: (+) charge, in the nucleus.

Neutrons
: no charge, in the nucleus.

Electrons
: (–) charge, orbit the nucleus.
Atoms
Element
– a substance made of only one type of
atom
Elements combine in many ways to form
molecules.


Elements – the simplest chemicals
Give the proper term for each brief description.
1. A bond-forming reaction
2. The water within cells
3. A pH of 7.4
4. Energy production within cells
5. Energy storage form in the liver
6. Proteins that catalyze reactions
7. The lipids of cell membranes
8. An energy transfer molecule
Wrap-Up Question
Nucleic acids – DNA
Proteins
pH scale: range 0 to 14 pH 7 is neutral.
pH below 7: acid pH above 7: alkaline

Blood pH: 7.35 to 7.45

Buffer systems prevent sudden and drastic changes in the
pH of body fluids; this is important for maintaining________________??

pH of body fluids maintained in 3 ways:
1. excess H excreted in urine
2. increasing loss of CO2 through respiratory system
3. buffers: chemicals help to maintain limits b/t acidity
and alkalinity
Acids, bases, and pH
Trace elements
Elements that equal 99% of the human body
are carbon, hydrogen, oxygen, nitrogen,
phosphorus, sulfur, and calcium.

Others elements include sodium (Na),
potassium (K), Chlorine (Cl), iron (Fe),
copper (Cu), Iodine (I), magnesium (Mg),
and zinc (Zn).
Basic

Chemistry

Chapter 2
Inorganic compounds of importance
Na + Cl = salt
ICF: 65% of total body water
ECF: remainder-35%
-plasma: water in blood vessels
-lymph: water in lymphatic vesels
-tissue fluid: water in spaces b/t cells
-specialized fluid: joints, CSF, aqueous humor..
This is a result of the sharing of electrons or transfer of electrons
Na + Cl = salt
CO2 is a toxic gas
Needed in body in very small amounts
See pg 32 in your book, Table 2-2
Trace Elements
2. Phospholipids
- used for structure of cell membranes
-form myelin sheath to provide electrical insulation for neurons


- made of amino acids
-20 amino acids make-up human proteins
-get from animal foods; beef, chicken, pork, fish as well as
beans, peas, nuts, corn and grains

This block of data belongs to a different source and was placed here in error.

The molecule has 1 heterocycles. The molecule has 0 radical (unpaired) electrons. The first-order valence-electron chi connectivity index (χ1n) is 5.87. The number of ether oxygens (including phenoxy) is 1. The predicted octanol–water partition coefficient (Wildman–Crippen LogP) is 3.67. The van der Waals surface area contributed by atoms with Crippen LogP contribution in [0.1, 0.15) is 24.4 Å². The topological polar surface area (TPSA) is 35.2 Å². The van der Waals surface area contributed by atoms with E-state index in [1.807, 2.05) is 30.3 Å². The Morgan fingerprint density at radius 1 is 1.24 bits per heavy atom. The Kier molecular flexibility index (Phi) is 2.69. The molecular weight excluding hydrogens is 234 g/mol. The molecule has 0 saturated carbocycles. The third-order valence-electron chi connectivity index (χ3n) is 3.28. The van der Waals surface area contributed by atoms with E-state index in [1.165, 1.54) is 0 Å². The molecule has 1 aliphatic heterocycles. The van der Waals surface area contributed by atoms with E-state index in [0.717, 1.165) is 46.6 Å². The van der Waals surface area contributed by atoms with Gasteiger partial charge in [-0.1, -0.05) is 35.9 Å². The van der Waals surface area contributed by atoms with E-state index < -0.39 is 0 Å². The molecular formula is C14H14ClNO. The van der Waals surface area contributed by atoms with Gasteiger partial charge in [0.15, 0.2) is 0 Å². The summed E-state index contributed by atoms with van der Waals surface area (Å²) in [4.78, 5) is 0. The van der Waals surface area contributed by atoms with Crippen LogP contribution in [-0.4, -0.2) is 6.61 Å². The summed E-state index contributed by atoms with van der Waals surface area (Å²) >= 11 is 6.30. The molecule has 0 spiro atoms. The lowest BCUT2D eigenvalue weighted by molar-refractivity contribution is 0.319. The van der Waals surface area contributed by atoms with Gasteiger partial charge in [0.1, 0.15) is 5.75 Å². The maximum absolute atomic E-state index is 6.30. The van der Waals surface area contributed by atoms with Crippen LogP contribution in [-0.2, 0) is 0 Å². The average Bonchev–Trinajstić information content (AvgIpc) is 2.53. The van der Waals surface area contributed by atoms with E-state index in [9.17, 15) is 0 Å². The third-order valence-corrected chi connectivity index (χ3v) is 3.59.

Functions
:
1.
structure
: keratin (skin, hair); collagen (tendons, ligaments)
2.
hormones
: insulin, growth hormone
3.
Hgb
: RBC to carry O2
4.
Antibodies
: immune system
5.
myosin, actin
: muscles, cell
"lock-n-key"


-Made of subunits called nucleotides.
-DNA is a double helix
-DNA is found in chromosomes.
Function: genetic code
O2: a gas; we inhale 21% O2 from atmosphere
- required for cell respiration
CO2: produced by cells as a waste product of cell respiration; we exhale CO2
H2O: 60-75% of human body
-solvent
-lubricant
-helps body maintain constant temperature
Body Fluids
Ionic Bond
`
-loss of one or more electrons and gain
of one or more electrons
Covalent Bond
sharing of electrons b/t atoms
Disulfide Bond
a covalent bond b/t 2 atoms of sulfur; hair
Hydrogen Bond
results d/t to property of hydrogen
Cell Respiration
process of energy production within cells; involves O2 and CO2
p32 Table 2-2
Trace elements
Minerals needed by the body in very small amounts
Elements
-make up all living and non-living things
-combine with other elements to form a
compound
-made of one type of atom
-92 naturally occurring
-about 20 different elements in human body
ATP
ATP
-product of cell respiration
-energy source for cell processes: mitosis, muscle contraction, protein synthesis for growth and repair
cell division
3. Steroids
cholesterol
: important steroid
-liver makes it
-we consume it: animal foods: beef, pork, milk products, egg yolks
Uses:
-important component of cell membranes
-used to make hormones estrogen and testosterone
-in skin it is changed to vitamin D when exposed to sunlight
-liver cells use for digestion of fats

***saccharide means sugar